maybe when i say "i want to have pride" i mean. i want to be unashamed. i want the whole structure, stem to stern, to make me unafraid to be what i am. i want it to be an afterthought. i want it to be a-fact-of-life, i want it to be like telling someone my star sign - totally without fear, without compromise, without flinch.
people tend to minimize it. oh, pride is just like (whatever). this is dangerous. i grew up in a time - not that long ago - that slapping a rainbow on something was entirely unheard of. i have this internal problem - i want kids to have access to every ugly target-brand mug. but i also don't think that the capitalism-as-a-friend is action enough.
because the shame of it is the problem. the shame on a desperate, personal level. that haunts us. the worry about going to new places; the fear on public transportation; the pause before we leave our homes. our pride isn't just wearing a rainbow. it is the courage we have to take with us, every day, to exist as we are.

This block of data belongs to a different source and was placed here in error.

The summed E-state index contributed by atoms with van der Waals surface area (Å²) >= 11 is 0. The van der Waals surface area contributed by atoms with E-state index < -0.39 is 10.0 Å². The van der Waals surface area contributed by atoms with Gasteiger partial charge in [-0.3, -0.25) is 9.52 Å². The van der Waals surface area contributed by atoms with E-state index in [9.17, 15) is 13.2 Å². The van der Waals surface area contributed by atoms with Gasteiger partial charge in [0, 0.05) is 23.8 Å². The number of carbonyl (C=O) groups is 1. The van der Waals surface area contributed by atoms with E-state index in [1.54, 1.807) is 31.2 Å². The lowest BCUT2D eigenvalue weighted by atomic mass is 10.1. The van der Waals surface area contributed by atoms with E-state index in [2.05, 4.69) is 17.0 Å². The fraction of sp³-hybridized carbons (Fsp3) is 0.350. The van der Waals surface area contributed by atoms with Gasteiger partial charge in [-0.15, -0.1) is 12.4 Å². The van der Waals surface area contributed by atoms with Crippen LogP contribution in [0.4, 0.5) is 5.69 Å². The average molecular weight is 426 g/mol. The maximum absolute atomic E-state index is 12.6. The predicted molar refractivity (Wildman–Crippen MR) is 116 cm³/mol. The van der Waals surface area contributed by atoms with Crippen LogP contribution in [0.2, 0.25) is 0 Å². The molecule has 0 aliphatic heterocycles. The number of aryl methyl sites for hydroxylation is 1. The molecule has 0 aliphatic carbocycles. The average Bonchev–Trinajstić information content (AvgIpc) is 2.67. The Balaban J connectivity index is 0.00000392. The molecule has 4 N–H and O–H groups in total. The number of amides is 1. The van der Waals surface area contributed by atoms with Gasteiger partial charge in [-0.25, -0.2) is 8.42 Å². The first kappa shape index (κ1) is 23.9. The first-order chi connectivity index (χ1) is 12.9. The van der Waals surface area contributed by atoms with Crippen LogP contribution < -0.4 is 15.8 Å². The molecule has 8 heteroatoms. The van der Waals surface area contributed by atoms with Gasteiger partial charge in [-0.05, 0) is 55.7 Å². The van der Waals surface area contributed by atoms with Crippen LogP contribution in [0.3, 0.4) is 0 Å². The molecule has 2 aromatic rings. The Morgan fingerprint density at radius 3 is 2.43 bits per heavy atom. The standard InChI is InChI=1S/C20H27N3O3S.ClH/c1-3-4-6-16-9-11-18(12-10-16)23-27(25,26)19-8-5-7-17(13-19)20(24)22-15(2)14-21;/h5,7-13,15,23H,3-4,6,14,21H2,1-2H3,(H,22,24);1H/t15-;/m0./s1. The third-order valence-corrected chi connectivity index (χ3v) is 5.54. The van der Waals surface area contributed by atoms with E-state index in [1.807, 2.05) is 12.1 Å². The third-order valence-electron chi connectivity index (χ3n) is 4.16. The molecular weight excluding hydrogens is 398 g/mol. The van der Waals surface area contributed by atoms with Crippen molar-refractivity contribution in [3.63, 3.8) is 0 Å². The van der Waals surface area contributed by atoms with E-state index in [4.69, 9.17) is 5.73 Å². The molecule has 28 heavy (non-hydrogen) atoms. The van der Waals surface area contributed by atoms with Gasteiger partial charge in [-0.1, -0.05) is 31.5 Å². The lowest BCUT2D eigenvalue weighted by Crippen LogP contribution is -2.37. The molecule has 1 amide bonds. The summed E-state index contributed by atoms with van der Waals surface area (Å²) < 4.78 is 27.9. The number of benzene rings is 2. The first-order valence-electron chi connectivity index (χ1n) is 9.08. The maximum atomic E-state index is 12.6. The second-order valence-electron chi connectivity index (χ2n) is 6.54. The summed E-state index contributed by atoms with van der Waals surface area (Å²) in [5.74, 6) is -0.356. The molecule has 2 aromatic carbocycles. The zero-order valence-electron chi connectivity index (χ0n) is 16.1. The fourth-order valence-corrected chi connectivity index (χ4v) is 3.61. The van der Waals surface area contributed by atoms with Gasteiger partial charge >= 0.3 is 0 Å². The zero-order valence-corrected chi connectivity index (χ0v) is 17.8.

i relax when i see someone in a rainbow shirt. i like when people put out their little flags. it feels like a second spring in june - there are places that slowly shake out their rainbow feathers. but a moment i am more fond of - when i take her hand, and i see someone else, just a little bit bolder for my courage, take his hand too.
and that courage cannot come from capitalism. it cannot come from policed expressions of the self or in the presence of police at all. that courage has to be personal, and it needs to be unashamed.
that is pride - our community, holding hands with each other, relying on each other for strength. saying - today, right now, you and i - we will not be afraid. that we are stronger together. we are an unstoppable wave if we stand with each other. our pride is also our extension of a little umbrella - i see you. you see me. you are safe and loved. i will help you be.
3K notes · View notes